C.W. McCall Wiki
C.W. McCall Biography
Who was C.W. McCall ?
Bill Fries, an advertising executive better known by his stage name, CW McCall, who broke national records in the 1970s for long-distance truck driving during the height of the citizen band radio craze and whose song ” Convoy” inspired an action movie directed by Sam Peckinpah, died on April 1 at his home in Ouray, Colorado. He was 93 years old.
McCall, as he was known to millions during his heyday as a singer-songwriter, was 93 when he died Friday at his home in Ouray, Colorado, where he had served six years as mayor after being elected in 1986. He leaves behind a legacy that includes “Convoy “, the 1975 No. 1 pop and country hit that brought CD radios and trucker slang into the mainstream of popular culture, and inspired a 1978 film directed by Sam Peckinaph and starring Kris Kristofferson, Ali MacGraw and Ernest Borgnine. Today we are celebrating his life by listening to his music.
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CW MCCALL NET WORTH
CW McCall is a member of Country Singer
|Birth Day||November 15, 1928|
|Age||92 YEARS OLD|
NET WORTH: $275 MILLION
The death was confirmed by his son Bill Fries III. Mr. Fries announced in February that he was in hospice care for cancer.After creating the CW character McCall, a truck driver in a series of commercials for a Midwestern bread company, Mr. Fries (pronounced “freeze”) adopted the name as his alter ego and recorded several fun songs and carefree about long-distance renegades. truckers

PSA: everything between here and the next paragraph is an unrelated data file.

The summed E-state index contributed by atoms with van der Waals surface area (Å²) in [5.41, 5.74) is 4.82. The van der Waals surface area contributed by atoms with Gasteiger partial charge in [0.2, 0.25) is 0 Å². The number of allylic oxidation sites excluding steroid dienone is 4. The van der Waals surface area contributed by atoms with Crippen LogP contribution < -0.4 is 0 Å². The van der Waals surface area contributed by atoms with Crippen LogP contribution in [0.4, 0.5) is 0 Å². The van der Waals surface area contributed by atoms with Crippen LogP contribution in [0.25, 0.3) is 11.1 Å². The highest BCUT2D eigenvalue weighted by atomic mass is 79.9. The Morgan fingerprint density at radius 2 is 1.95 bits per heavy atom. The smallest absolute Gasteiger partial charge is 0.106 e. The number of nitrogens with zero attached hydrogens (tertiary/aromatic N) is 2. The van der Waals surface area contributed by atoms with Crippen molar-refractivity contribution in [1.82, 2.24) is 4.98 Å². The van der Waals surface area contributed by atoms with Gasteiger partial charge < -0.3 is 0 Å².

He had top 20 country hits with “Old Home Filler-Up an ‘Keep On-a-Truckin’ Cafe” and “Wolf Creek Pass,” about two truckers hauling a load of chickens down a mountain:
His best-known song was “Convoy,” which became a No. 1 pop and country hit, knocking out the Bay City Rollers’ “Saturday Night” at the top of the Billboard chart in January 1976.
Mr. Fries wrote the words to “Convoy” and spoke them in a fast, gravelly accent. The song helped popularize the slang truckers used on their Citizens Band, or CB, radios, and it’s almost incomprehensible without a glossary of CB terms.
The name, or “handle”, of the song’s central character is Rubber Duck, and he talks to another driver, Pig Pen, who is hauling a load of smelly pigs, which becomes a running joke throughout the song. They meet a driver in a “Pete with a Cab and a Fridge,” a Peterbilt refrigerated truck with the cab over the engine, heading east from Shaky Town, or Los Angeles, and “My God, he looks like he got us.”